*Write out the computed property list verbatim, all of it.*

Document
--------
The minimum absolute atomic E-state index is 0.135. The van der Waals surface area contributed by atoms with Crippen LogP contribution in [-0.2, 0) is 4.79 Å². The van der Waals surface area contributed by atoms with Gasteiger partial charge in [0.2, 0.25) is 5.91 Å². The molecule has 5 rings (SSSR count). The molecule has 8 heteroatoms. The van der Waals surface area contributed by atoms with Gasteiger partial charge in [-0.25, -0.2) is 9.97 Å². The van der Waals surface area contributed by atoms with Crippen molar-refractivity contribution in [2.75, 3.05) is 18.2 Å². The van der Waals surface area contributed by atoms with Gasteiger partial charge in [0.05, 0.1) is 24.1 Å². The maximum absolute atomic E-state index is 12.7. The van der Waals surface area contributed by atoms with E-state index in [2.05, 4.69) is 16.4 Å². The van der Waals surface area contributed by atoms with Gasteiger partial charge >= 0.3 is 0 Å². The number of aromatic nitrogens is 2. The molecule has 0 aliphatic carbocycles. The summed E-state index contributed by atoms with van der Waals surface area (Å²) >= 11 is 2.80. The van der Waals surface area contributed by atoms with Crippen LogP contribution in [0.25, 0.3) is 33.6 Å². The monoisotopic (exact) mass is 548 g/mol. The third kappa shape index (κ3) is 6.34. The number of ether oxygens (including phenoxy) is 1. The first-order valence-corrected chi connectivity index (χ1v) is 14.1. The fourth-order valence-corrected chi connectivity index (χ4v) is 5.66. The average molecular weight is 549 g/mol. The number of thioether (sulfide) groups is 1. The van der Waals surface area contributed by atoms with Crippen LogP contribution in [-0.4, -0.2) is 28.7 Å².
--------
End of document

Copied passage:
The minimum absolute atomic E-state index is 0.135. The van der Waals surface area contributed by atoms with Crippen LogP contribution in [-0.2, 0) is 4.79 Å². The van der Waals surface area contributed by atoms with Gasteiger partial charge in [0.2, 0.25) is 5.91 Å². The molecule has 5 rings (SSSR count). The molecule has 8 heteroatoms. The van der Waals surface area contributed by atoms with Gasteiger partial charge in [-0.25, -0.2) is 9.97 Å². The van der Waals surface area contributed by atoms with Crippen molar-refractivity contribution in [2.75, 3.05) is 18.2 Å². The van der Waals surface area contributed by atoms with Gasteiger partial charge in [0.05, 0.1) is 24.1 Å². The maximum absolute atomic E-state index is 12.7. The van der Waals surface area contributed by atoms with E-state index in [2.05, 4.69) is 16.4 Å². The van der Waals surface area contributed by atoms with Gasteiger partial charge >= 0.3 is 0 Å². The number of aromatic nitrogens is 2. The molecule has 0 aliphatic carbocycles. The summed E-state index contributed by atoms with van der Waals surface area (Å²) >= 11 is 2.80. The van der Waals surface area contributed by atoms with Crippen LogP contribution in [0.25, 0.3) is 33.6 Å². The monoisotopic (exact) mass is 548 g/mol. The third kappa shape index (κ3) is 6.34. The number of ether oxygens (including phenoxy) is 1. The first-order valence-corrected chi connectivity index (χ1v) is 14.1. The fourth-order valence-corrected chi connectivity index (χ4v) is 5.66. The average molecular weight is 549 g/mol. The number of thioether (sulfide) groups is 1. The van der Waals surface area contributed by atoms with Crippen LogP contribution in [-0.4, -0.2) is 28.7 Å².